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The Wall Street Journal

Airline Terror Plot: Pakistan Stays a Terrorism Source --- Extremist Islamic Groups Rooted in Kashmir Dispute Join Attacks Against West
By Jay Solomon

August 12, 2006 Saturday

Five years after the U.S. began counterterrorism operations inside Pakistan, the country remains a principal center for terrorist training globally, say intelligence and counterterrorism officials in the U.S., Central Asia and Middle East.

Over the past year alone, the U.S., Lebanon, Afghanistan and the United Kingdom have arrested suspected militants who either had trained in Pakistan, or were preparing to do so -- most recently in what British authorities said was a London-based plot they interrupted that would have attacked U.S.-bound airliners.

British officials have categorized 24 suspects they arrested Thursday as "homegrown" terrorists radicalized while living inside the U.K. But there is evidence the suspects had ties to Pakistan, and some had traveled there recently. A U.S. official said some of the conceptualizing for the plot had occurred in Pakistan.

Pakistan is a nexus for extremist Islamic groups, many of which grew out of militant groups active in Kashmir, a disputed Himalayan region Pakistan and India have fought over since 1947. "If you're in southeast London, who is your first point of contact if you want to get into terrorism?. . . . You make contact with Kashmiri groups," said Hussain Haqani, a Boston University expert on Pakistan who has advised three Pakistani prime ministers.

Pakistan's role as a terrorist breeding ground is a legacy of both tensions with its neighbor and rival, India, and of the distortions that the Cold War between the U.S. and Soviet Union forced on the region. In recent years, groups that emerged from those conflicts appeared to blur with al Qaeda and assume its mission of attacking the West. They also have helped to fracture Pakistan, an autocracy that Pakistan's president, Gen. Pervez Musharraf, attempts to rule without a popular mandate.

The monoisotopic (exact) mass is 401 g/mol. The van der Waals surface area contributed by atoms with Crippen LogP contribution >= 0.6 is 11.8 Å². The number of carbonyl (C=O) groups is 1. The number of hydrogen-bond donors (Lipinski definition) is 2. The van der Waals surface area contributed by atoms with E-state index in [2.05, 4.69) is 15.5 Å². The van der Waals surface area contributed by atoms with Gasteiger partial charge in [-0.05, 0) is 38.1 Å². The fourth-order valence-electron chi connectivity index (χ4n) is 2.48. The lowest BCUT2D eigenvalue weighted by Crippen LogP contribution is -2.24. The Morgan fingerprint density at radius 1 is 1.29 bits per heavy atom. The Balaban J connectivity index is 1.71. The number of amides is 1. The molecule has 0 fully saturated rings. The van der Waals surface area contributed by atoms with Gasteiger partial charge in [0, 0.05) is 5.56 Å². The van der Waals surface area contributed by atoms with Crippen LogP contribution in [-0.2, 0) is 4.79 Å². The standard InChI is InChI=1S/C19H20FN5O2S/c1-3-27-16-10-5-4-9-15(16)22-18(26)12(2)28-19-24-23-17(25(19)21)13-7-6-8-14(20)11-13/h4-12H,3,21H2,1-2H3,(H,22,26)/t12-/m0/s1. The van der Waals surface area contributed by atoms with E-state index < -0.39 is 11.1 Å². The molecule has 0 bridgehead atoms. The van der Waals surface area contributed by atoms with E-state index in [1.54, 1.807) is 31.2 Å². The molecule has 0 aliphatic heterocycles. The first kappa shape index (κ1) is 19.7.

Pakistan's troubles mirror in many ways the role Lebanon has played in destabilizing the Middle East in recent months. In both countries, pro-Western governments have been undercut by militants largely operating outside their direct control. In Pakistan's case, the main forces are the Taliban, the Islamists who once ruled Afghanistan, and al Qaeda; in Lebanon's, it is Hezbollah. In both countries, as well, elements in the security services have sympathized, if not cooperated, with these extremist groups.

Mr. Haqani and other Pakistan experts also say they believe elements of the country's intelligence service keep in contact with militant groups. Those links came under scrutiny in the wake of the Sept. 11, 2001, attacks in the U.S. The Bush administration showered Pakistan with aid and military hardware, including recently approved F-16 fighter jets, in exchange for Gen. Musharraf's tolerance of U.S. military activities in Afghanistan and help in arresting al Qaeda operatives in his country.

But despite Islamabad's arrest of more than 600 militants over the past five years, Pakistan keeps producing extremists.

Last month, the Federal Bureau of Investigation announced that it broke up a seven-nation al Qaeda cell that was plotting to bomb underground subway stations and other infrastructure inside the U.S. Among the masterminds of the plot, said the FBI and Lebanese government, was a 31-year-old Beirut-based economics teacher, Assem Hammoud, who was detained in Lebanon with detailed maps of U.S. infrastructure. Lebanese officials say Mr. Hammoud was communicating with operatives ranging from Syria to Iran via the Internet and was set to fly to Pakistan for munitions training.